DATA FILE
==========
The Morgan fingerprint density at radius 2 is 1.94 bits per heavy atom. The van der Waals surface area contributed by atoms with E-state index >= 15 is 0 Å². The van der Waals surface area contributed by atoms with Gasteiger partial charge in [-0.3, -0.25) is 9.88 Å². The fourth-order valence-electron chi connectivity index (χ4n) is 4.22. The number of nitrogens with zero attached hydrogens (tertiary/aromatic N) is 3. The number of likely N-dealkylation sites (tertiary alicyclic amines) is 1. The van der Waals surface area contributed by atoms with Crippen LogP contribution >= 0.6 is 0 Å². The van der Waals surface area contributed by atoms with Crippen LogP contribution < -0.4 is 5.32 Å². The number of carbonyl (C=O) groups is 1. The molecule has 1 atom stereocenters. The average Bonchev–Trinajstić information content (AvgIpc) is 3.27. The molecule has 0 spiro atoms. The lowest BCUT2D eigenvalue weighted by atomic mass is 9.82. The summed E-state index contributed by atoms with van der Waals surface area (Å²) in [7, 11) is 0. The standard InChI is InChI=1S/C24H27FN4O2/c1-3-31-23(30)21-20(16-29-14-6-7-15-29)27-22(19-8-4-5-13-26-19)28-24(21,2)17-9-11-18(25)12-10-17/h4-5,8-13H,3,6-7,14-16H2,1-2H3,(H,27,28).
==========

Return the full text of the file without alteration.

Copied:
The Morgan fingerprint density at radius 2 is 1.94 bits per heavy atom. The van der Waals surface area contributed by atoms with E-state index >= 15 is 0 Å². The van der Waals surface area contributed by atoms with Gasteiger partial charge in [-0.3, -0.25) is 9.88 Å². The fourth-order valence-electron chi connectivity index (χ4n) is 4.22. The number of nitrogens with zero attached hydrogens (tertiary/aromatic N) is 3. The number of likely N-dealkylation sites (tertiary alicyclic amines) is 1. The van der Waals surface area contributed by atoms with Crippen LogP contribution >= 0.6 is 0 Å². The van der Waals surface area contributed by atoms with Crippen LogP contribution < -0.4 is 5.32 Å². The number of carbonyl (C=O) groups is 1. The molecule has 1 atom stereocenters. The average Bonchev–Trinajstić information content (AvgIpc) is 3.27. The molecule has 0 spiro atoms. The lowest BCUT2D eigenvalue weighted by atomic mass is 9.82. The summed E-state index contributed by atoms with van der Waals surface area (Å²) in [7, 11) is 0. The standard InChI is InChI=1S/C24H27FN4O2/c1-3-31-23(30)21-20(16-29-14-6-7-15-29)27-22(19-8-4-5-13-26-19)28-24(21,2)17-9-11-18(25)12-10-17/h4-5,8-13H,3,6-7,14-16H2,1-2H3,(H,27,28).